So John and I went out for pizza and a movie. We went to pizza hut and I was exhausted, but the good kind of exhausted, the kind of exhaustion that comes from hour upon hour in the water chasing waves and not much else, and we ordered a large pizza with ham and onions which was the first time I had that combination and refillable cokes and we talked about his painting and I have no doubt I talked a ton about myself and then the pizza came and it was hot and the cheese just fell over the pan and the ham was crisp and the onions the most flavorful onions I had ever tasted (and now as I write this it explains why John didn’t try and kiss me that night) and I ate an entire half of a large pizza. It. Was.So. Good. John ate the other half but he was a boy and I felt momentarily embarrassed for eating so much but then realized I was barely even full and it had been the best pizza of my life, to date. Afterward I ate popcorn and half a pound of m and m’s at the movie.
I tell all of this to my mom. “I mean, don’t get me wrong, I’ve had lots of great pizzas since then – amazing pizzas. But that is the pizza I will remember forever.”
At this point my dad has picked up the other phone. “I had a ravioli like that once,” he said. “In San Fransisco. No words for it. It was in the sixties, and the first time I had even seen ravioli. Nothing has ever matched it.”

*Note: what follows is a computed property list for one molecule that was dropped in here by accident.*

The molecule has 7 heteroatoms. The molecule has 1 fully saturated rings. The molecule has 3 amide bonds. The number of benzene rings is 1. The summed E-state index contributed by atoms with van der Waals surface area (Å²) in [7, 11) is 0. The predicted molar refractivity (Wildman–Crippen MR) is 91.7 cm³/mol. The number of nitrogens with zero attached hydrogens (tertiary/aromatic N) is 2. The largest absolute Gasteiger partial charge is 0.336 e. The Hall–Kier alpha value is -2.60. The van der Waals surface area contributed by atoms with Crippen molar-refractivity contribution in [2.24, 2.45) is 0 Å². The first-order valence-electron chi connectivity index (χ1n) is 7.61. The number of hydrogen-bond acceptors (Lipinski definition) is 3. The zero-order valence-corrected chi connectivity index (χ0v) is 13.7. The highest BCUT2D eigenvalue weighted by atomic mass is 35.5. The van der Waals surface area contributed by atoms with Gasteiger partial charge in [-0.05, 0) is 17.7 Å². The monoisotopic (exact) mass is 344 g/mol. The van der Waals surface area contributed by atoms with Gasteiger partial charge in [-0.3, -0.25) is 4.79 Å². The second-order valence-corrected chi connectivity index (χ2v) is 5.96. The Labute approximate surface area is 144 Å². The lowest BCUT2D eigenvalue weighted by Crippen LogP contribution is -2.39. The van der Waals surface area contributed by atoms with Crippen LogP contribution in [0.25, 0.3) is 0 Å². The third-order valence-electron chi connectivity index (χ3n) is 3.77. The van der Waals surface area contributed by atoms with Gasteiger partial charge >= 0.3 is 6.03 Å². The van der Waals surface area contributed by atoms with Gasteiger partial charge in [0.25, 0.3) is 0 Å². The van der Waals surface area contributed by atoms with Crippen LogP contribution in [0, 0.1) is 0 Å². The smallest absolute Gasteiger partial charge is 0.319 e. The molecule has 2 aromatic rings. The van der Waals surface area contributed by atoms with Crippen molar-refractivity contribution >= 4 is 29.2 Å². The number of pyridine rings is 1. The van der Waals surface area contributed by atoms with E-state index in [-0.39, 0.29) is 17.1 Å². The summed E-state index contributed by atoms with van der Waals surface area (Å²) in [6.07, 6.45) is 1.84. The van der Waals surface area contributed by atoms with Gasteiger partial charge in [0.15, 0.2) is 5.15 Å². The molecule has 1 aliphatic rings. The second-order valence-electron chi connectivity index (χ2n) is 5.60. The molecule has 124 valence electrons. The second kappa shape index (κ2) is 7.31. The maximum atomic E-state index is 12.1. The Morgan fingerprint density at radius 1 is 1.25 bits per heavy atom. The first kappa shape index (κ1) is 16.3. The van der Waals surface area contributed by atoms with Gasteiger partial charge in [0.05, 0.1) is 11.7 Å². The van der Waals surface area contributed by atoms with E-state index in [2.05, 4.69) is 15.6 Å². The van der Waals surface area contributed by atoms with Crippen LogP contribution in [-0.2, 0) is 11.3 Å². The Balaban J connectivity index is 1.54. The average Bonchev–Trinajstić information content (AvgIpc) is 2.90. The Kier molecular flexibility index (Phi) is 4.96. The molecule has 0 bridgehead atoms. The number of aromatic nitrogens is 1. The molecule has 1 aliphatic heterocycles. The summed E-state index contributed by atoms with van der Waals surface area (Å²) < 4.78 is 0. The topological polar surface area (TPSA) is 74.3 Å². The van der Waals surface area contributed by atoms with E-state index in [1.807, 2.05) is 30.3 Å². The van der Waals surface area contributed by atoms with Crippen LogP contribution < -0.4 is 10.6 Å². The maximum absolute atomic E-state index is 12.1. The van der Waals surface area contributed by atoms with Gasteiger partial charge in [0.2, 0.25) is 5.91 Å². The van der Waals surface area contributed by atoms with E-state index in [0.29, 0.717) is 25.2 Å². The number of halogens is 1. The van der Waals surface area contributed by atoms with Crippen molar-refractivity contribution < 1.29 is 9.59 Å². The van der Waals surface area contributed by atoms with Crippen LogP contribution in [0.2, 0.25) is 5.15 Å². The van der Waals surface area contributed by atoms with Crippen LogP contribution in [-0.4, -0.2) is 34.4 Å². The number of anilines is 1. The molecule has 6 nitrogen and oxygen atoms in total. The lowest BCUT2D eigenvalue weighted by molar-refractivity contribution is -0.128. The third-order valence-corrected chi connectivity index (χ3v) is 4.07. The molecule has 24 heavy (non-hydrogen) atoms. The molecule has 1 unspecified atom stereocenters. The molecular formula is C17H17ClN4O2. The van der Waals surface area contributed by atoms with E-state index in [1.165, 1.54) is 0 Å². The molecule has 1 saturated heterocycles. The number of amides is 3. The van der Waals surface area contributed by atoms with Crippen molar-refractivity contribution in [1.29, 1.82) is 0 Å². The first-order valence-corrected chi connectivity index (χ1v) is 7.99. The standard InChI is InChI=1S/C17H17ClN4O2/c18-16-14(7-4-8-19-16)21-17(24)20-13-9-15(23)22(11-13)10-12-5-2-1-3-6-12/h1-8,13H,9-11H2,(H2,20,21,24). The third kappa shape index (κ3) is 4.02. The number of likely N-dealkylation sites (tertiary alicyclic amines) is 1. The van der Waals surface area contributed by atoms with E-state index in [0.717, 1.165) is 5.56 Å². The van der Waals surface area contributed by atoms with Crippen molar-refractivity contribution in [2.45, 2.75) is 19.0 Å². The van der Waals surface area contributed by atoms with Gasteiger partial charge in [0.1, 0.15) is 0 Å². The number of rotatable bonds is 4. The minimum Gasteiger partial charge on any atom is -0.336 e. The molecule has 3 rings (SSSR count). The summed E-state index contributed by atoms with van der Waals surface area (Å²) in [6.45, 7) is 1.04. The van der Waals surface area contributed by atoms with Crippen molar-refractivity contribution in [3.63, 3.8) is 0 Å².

I think everyone has a few meals they chase throughout their lives, wishing a replication could match their first experience but never really succeeding. I believe this is because it’s not just the food that creates the yearning, but the whole experience surrounding the meal itself. Pizza shared with a cute boy at Pizza Hut, eating the way you only can in youth, as though you might never be full. Your first ravioli, alone in a restaurant on a lively San Fransisco Saturday night, ordered solely because you’d never heard of it. S. is forever chasing the curries of Capetown, made every night for six months by his host mother that simply, no matter how fresh the ingredients and how precisely he follows Ivy’s recipe, translate just right. I had this smoked duck, once, at a restaurant on a beach during my first year with S., that obliterated all rational thinking, for a while.
Tomorrow is Valentine’s Day, and S. and I will go to Doc’s, the bar we practically lived in during my graduate school, for our traditional pizza and pitcher of beer. No cards here – no jewelry or flowers or chocolate – just pizza and beer, the meal we shared on our very first Valentine’s Day together during our senior year of college, before going to the symphony. It is what we could afford. I remember that pizza being overly rich, ordered from Papa John’s, but wonderful just the same, because it was me and S., eating together, and while we weren’t quite yet engaged our future together was firmly cemented (S. proposed the following week, explaing that he refused to propose onValentine’s firstly because he didn’t have the ring and secondly because it would have just been too cheesy). So tomorrow night we will share the meal we’ve been having every year since 1999, and maybe the toppings won’t balance out with the cheese or the crust will be overcooked or maybe it will be a perfect pizza, each element doing its part, but the pizza and the beer are no longer about the meal itself and instead, serve as a reminder of who we once were, just two college students planning on marriage and hoping for graduate school scholarships, while also moving us forward towards the people we hope to become.